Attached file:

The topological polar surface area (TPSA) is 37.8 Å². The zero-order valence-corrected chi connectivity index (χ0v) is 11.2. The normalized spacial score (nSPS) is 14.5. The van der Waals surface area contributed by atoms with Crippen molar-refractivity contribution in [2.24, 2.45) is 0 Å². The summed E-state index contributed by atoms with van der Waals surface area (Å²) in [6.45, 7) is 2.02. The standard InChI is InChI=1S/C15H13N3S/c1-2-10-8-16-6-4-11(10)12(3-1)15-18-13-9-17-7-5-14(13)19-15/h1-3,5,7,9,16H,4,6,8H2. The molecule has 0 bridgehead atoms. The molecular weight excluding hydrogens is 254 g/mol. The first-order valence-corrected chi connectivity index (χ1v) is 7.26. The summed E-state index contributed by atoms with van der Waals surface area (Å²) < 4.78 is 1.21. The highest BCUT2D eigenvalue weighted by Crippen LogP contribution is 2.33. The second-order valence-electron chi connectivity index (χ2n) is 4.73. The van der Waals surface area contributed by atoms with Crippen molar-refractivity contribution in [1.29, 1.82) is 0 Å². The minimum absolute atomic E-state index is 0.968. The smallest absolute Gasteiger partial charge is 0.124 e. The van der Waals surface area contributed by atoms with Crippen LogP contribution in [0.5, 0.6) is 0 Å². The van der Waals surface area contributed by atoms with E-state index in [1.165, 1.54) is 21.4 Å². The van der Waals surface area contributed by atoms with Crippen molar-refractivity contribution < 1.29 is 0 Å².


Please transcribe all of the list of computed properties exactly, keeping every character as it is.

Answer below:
The topological polar surface area (TPSA) is 37.8 Å². The zero-order valence-corrected chi connectivity index (χ0v) is 11.2. The normalized spacial score (nSPS) is 14.5. The van der Waals surface area contributed by atoms with Crippen molar-refractivity contribution in [2.24, 2.45) is 0 Å². The summed E-state index contributed by atoms with van der Waals surface area (Å²) in [6.45, 7) is 2.02. The standard InChI is InChI=1S/C15H13N3S/c1-2-10-8-16-6-4-11(10)12(3-1)15-18-13-9-17-7-5-14(13)19-15/h1-3,5,7,9,16H,4,6,8H2. The molecule has 0 bridgehead atoms. The molecular weight excluding hydrogens is 254 g/mol. The first-order valence-corrected chi connectivity index (χ1v) is 7.26. The summed E-state index contributed by atoms with van der Waals surface area (Å²) < 4.78 is 1.21. The highest BCUT2D eigenvalue weighted by Crippen LogP contribution is 2.33. The second-order valence-electron chi connectivity index (χ2n) is 4.73. The van der Waals surface area contributed by atoms with Crippen molar-refractivity contribution in [1.29, 1.82) is 0 Å². The minimum absolute atomic E-state index is 0.968. The smallest absolute Gasteiger partial charge is 0.124 e. The van der Waals surface area contributed by atoms with Crippen LogP contribution in [0.5, 0.6) is 0 Å². The van der Waals surface area contributed by atoms with E-state index in [1.165, 1.54) is 21.4 Å². The van der Waals surface area contributed by atoms with Crippen molar-refractivity contribution < 1.29 is 0 Å².